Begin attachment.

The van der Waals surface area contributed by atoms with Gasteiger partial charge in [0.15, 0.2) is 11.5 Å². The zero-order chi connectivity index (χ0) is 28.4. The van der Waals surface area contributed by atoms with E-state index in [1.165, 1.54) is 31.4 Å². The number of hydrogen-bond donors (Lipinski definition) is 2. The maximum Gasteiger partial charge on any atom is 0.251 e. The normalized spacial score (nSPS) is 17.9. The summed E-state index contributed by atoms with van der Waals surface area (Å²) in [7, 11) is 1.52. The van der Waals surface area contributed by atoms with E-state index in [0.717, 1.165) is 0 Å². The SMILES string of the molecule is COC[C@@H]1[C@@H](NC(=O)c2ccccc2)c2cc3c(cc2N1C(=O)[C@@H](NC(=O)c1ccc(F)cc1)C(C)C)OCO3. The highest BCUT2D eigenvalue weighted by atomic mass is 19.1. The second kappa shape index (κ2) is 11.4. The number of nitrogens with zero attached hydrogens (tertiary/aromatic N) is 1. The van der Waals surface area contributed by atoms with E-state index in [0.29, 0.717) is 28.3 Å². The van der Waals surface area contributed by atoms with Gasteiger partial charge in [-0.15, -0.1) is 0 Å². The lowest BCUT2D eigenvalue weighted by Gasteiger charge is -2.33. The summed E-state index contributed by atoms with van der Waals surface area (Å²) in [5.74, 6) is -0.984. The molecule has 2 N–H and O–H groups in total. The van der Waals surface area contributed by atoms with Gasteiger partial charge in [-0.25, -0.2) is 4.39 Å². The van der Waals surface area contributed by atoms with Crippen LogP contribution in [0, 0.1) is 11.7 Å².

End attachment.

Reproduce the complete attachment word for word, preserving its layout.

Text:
The van der Waals surface area contributed by atoms with Gasteiger partial charge in [0.15, 0.2) is 11.5 Å². The zero-order chi connectivity index (χ0) is 28.4. The van der Waals surface area contributed by atoms with E-state index in [1.165, 1.54) is 31.4 Å². The number of hydrogen-bond donors (Lipinski definition) is 2. The maximum Gasteiger partial charge on any atom is 0.251 e. The normalized spacial score (nSPS) is 17.9. The summed E-state index contributed by atoms with van der Waals surface area (Å²) in [7, 11) is 1.52. The van der Waals surface area contributed by atoms with E-state index in [0.717, 1.165) is 0 Å². The SMILES string of the molecule is COC[C@@H]1[C@@H](NC(=O)c2ccccc2)c2cc3c(cc2N1C(=O)[C@@H](NC(=O)c1ccc(F)cc1)C(C)C)OCO3. The highest BCUT2D eigenvalue weighted by atomic mass is 19.1. The second kappa shape index (κ2) is 11.4. The number of nitrogens with zero attached hydrogens (tertiary/aromatic N) is 1. The van der Waals surface area contributed by atoms with E-state index in [0.29, 0.717) is 28.3 Å². The van der Waals surface area contributed by atoms with Gasteiger partial charge in [-0.15, -0.1) is 0 Å². The lowest BCUT2D eigenvalue weighted by Gasteiger charge is -2.33. The summed E-state index contributed by atoms with van der Waals surface area (Å²) in [5.74, 6) is -0.984. The molecule has 2 N–H and O–H groups in total. The van der Waals surface area contributed by atoms with Gasteiger partial charge in [-0.25, -0.2) is 4.39 Å². The van der Waals surface area contributed by atoms with Crippen LogP contribution in [0, 0.1) is 11.7 Å².